As of May 15th, two pet dogs have tested positive for rabies in northeast Colorado. These are the first cases among dogs since 2003. In addition to the two dogs, there have been 41 confirmed cases of rabies in wild animals in the state so far this year. A skunk in my hometown of Cheyenne Wells recently tested positive for rabies. I suspect the number of unconfirmed cases of rabies in Colorado is at least 20 times greater than the number of confirmed cases.
Rabies is a viral disease in mammals that affects the brain. To my knowledge, the result is always death. The clinical appearance of rabies falls into two categories: aggressive and dumb. Animals with the aggressive form of rabies will be combative. They will often chase and bite other animals or people. Rabies is spread primarily through the bite of an infected animal via infected saliva. Animals with the dumb form of the disease will appear to be weak and lethargic.
Most people’s connotation of rabies is a snarling mad dog, foaming at the mouth – but livestock are also susceptible. Rabies is uncommon in cattle but there are always a few livestock cases when wildlife cases increase. The animal will eventually have trouble eating or drinking because it can’t swallow. The fact that they cannot swallow is why infected animals appear to be foaming at the mouth. They are unable to swallow their saliva.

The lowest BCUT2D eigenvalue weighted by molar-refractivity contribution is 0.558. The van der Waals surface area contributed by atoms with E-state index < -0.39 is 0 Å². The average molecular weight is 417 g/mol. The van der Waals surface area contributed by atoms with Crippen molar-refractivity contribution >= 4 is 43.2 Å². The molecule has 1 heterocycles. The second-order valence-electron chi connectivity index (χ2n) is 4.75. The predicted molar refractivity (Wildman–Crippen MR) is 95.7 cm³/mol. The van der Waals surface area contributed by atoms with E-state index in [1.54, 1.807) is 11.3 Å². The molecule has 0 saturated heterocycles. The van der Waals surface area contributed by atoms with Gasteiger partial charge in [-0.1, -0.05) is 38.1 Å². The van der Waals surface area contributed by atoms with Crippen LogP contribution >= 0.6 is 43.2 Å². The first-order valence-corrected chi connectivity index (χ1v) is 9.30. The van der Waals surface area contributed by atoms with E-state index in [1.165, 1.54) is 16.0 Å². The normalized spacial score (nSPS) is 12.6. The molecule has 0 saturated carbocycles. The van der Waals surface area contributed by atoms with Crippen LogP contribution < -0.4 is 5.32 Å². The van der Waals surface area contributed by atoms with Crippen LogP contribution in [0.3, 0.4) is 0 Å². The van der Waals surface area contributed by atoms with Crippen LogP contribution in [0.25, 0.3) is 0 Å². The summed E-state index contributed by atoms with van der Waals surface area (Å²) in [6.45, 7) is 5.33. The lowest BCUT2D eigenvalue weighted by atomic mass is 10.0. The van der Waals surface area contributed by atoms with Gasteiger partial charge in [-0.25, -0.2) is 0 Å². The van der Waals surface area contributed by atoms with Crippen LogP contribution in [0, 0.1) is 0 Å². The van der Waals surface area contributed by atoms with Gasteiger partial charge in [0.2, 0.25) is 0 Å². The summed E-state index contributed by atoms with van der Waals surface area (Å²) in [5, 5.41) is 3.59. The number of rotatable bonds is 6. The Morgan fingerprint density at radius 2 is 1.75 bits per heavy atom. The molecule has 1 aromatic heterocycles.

A week ago last Friday… our 5-year-old granddaughter Braylee ran into our house and exclaimed, “Daddy just got skunked!” Apparently while tagging a new-born calf, Tyson was in close contact with a skunk. It is fairly rare to see skunks during daylight hours. Therefore, there is a high probability that this skunk was infected with the rabies virus.
Later that day, Tyson brought home a two-year-old heifer that was acting sick. She had been standing at the water tank with her head down while all of the other cows and heifers were out grazing. I was outside when he unloaded the heifer. She was mad and on the fight when she came off the trailer. She almost got Tyson when he was penning her up. We suspected rabies. We had a veterinarian look at her – and he suspected rabies. As instructed, Tyson gave her an antibiotic. The vet said, “If she lives, she lives. If she dies, we will send her brain to the lab.
Saturday night… this suspect heifer calved. The calf was up nursing the next morning, but the heifer was not eating or drinking. She would charge the fence when someone looked in on her. Later that day, I pulled the calf under the fence and started bottle feeding it. I was leery about getting the calf’s saliva all over my hands while teaching it to nurse from a bottle. Six days after bringing the heifer home, she died. We removed her brain and sent it to a lab. We will know very soon if she had rabies. Stay tuned. By the way, her calf is doing fine.